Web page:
Making sense of the triune God

There’s a lovely, yet complex, simplicity to the Christian doctrine of God as trinity; There is one divine nature (being), and there are three divine persons; the Father, the Son and the Spirit. One being (not three beings). Three persons (not one person). While every illustration is flawed, here’s a small one…

Consider a single 50c coin. Hold one in your hand. One thing, and yet it’s also three things.

  • Its an alloy; a metal compound of tin and copper, etc.
  • It’s an image; an imprint having been stamped at the mint.
  • It’s currency; it’s worth something in Australian dollars, it’s legal tender.

But there are not three things in your hand, are there? There’s just one thing. One item. That’s similar to God’s being. God is only one being. One thing. If we ask “What is God?” the answer must be “One being”, or “One essence”, “One nature”.

But that one thing in your hand is also three things; metal, imprint and currency. And all of that thing is metal. All of that thing is an imprint, and all of it is legal tender. You can’t separate the legal currency from the metal, nor the imprinted-ness from the legal tender-ness.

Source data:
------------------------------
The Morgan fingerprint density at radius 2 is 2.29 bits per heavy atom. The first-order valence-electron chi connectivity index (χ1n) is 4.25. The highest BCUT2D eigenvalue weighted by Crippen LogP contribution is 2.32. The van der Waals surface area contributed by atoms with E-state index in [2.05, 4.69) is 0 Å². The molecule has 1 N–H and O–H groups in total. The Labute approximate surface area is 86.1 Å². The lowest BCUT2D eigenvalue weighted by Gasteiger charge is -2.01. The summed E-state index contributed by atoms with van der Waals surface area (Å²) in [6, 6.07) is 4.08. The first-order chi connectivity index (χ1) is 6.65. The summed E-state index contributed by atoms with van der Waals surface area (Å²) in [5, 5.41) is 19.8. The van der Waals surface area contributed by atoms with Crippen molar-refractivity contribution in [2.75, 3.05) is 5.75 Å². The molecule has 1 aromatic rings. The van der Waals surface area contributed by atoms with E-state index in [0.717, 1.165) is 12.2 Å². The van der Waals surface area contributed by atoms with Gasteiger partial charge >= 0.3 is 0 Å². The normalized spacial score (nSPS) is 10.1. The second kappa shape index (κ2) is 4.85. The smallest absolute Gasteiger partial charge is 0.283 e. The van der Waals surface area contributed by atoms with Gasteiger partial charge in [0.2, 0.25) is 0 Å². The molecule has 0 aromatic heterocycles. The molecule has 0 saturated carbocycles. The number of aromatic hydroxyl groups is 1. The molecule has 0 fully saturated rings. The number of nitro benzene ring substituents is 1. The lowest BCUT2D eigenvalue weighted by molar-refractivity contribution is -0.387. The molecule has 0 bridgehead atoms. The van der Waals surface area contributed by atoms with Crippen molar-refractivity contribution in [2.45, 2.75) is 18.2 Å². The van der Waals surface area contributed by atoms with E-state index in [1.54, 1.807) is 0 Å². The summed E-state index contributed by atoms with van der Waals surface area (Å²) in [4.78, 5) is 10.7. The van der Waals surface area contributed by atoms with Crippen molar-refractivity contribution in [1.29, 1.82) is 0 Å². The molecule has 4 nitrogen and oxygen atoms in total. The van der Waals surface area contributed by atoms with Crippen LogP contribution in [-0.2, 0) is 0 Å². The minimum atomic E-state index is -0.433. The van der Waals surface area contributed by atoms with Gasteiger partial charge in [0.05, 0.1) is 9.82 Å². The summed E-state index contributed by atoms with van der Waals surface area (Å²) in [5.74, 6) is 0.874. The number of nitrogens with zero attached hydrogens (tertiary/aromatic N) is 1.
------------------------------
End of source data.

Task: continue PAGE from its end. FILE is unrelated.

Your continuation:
This is analogous to the persons of God; The Father, Son and the Spirit. These three are all God. If we ask “Who is God?” The answer must be “The Father” and “The Son” and “The Spirit”.

One being. Three persons.

As above, there’s some serious issues with this illustration, but it’s just a little attempt to convey one idea about our God – not everything.